6 Dec 2013

Fund manager says NZ politically risky

8:02 pm on 6 December 2013

An overseas fund manager has called New Zealand "as politically risky as Pakistan", and is reluctant to make further investments there.

In an article published online, Jason Pidcock refers to the Government reneging on a pricing agreement with telecommunications company Chorus.

Mr Pidcock, from Newton Asian Income, says its €5 billion fund is down more than 7% and he puts that largely down to losses in New Zealand.

On Friday, Chorus shares fell to a new record low of $1.27.5, before recovering to close at 1.32, down 6 cents.

Earlier on Friday afternoon, Chorus shares fell as low as $1.27.5 - a new record low.

Labour finance spokesperson David Parker says the Government has created uncertainty for investors with its reaction to Chorus. And, he says, it's not the first time.

"There have been bailouts for Rio Tinto which were plainly motivated by the Government's desire to sell the shares in Meridian," Mr Parker says.

"That sort of unprincipled behaviour is unsettling to investors to the extent that there is some truth in the comments that are being made from overseas. The finger should be pointed at the Government."

But Tower Investments former chief executive Sam Stubbs says New Zealand is a transparent country, and it should not be a surprise when stock prices move because regulators and politicians have been involved in highly sensitive and politicised industries.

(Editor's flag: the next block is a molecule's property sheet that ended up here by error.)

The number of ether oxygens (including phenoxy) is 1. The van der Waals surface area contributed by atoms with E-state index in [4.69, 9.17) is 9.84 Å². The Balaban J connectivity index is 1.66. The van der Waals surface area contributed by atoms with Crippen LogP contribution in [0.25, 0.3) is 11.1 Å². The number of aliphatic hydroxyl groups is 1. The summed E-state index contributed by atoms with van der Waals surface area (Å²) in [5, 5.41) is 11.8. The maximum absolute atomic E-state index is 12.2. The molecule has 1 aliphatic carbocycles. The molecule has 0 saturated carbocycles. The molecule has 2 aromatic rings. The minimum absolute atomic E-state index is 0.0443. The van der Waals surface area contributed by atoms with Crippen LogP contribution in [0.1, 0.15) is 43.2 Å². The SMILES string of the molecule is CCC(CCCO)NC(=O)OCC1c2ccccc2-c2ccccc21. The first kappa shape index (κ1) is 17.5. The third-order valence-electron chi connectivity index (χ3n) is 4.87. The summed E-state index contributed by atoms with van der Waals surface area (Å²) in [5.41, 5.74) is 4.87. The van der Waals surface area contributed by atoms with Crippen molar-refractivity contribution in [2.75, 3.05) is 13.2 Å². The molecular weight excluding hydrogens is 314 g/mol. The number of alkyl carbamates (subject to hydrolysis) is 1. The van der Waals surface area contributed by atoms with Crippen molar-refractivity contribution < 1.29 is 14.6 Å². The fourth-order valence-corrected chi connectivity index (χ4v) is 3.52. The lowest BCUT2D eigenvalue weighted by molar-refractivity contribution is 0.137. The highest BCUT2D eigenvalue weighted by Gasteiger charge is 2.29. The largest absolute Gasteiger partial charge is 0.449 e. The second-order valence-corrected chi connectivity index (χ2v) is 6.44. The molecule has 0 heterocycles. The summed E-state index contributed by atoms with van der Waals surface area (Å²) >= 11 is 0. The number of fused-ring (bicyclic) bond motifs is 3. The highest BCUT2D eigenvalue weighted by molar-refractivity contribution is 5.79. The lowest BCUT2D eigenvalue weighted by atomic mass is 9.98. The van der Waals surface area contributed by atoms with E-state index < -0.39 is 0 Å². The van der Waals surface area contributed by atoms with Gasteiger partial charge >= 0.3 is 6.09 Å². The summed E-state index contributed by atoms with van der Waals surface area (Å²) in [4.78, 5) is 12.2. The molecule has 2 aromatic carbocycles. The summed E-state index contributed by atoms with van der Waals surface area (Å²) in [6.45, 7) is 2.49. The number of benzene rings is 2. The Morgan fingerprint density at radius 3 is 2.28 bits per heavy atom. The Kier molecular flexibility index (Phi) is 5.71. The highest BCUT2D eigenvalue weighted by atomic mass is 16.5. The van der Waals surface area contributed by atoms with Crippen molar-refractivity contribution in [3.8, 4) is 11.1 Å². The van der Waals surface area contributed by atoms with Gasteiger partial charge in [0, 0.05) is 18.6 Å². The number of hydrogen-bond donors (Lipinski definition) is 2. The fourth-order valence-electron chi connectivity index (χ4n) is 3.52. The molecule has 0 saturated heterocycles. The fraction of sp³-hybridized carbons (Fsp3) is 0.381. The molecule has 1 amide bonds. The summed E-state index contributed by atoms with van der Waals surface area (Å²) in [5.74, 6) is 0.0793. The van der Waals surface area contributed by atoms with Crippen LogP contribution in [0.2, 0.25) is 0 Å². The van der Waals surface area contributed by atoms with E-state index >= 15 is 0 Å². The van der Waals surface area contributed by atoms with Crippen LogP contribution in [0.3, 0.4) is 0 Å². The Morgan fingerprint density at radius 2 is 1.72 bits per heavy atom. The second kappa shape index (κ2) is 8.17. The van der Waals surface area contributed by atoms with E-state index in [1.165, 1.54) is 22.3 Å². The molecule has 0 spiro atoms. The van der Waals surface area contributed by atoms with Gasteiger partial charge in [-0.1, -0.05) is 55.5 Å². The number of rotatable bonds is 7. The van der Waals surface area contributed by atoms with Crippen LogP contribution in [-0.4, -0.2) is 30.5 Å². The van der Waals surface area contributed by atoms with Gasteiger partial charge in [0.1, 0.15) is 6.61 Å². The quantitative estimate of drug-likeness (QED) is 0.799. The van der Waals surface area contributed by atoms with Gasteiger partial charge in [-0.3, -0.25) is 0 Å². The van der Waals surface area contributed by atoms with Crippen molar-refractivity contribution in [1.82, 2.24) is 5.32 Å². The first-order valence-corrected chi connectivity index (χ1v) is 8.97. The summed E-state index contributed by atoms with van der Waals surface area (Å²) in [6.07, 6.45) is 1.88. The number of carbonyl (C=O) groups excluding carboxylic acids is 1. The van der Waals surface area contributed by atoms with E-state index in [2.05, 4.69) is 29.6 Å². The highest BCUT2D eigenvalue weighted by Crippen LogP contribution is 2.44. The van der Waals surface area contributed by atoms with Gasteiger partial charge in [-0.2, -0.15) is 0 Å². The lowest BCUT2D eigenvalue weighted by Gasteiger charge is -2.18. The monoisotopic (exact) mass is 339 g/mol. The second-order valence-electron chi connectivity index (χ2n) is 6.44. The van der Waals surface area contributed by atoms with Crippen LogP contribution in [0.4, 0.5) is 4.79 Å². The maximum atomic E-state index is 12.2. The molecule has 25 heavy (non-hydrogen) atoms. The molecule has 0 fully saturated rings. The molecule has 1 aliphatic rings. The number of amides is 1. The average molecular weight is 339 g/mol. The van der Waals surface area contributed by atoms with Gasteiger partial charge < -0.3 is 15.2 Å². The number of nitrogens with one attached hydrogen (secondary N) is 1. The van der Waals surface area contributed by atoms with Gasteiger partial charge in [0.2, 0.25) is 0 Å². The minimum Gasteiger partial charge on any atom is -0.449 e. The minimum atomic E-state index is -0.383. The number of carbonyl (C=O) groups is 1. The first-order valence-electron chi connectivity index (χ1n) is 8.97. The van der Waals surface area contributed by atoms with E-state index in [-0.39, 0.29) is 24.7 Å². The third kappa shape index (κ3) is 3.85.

As well, it is important to separate short-term price movements from the long-term attractiveness of companies.

"If you're a short-term investor looking for short-term returns, these things can be highly frustrating," he says.

"But if you're looking at it for the long term, and if you're looking at New Zealand in the context of 'how attractive are our power company and telecommunication company investments versus other parts of the world', well, if you're sensitive about political and regulatory risk, this is one of the better countries to be investing in."

Accountancy firm Ernst and Young Australia has told the New Zealand Government that Chorus may not be able to fulfil its contract on time after the Commerce Commission halved what it could charge for copper broadband. A final report into its finances will be released next week.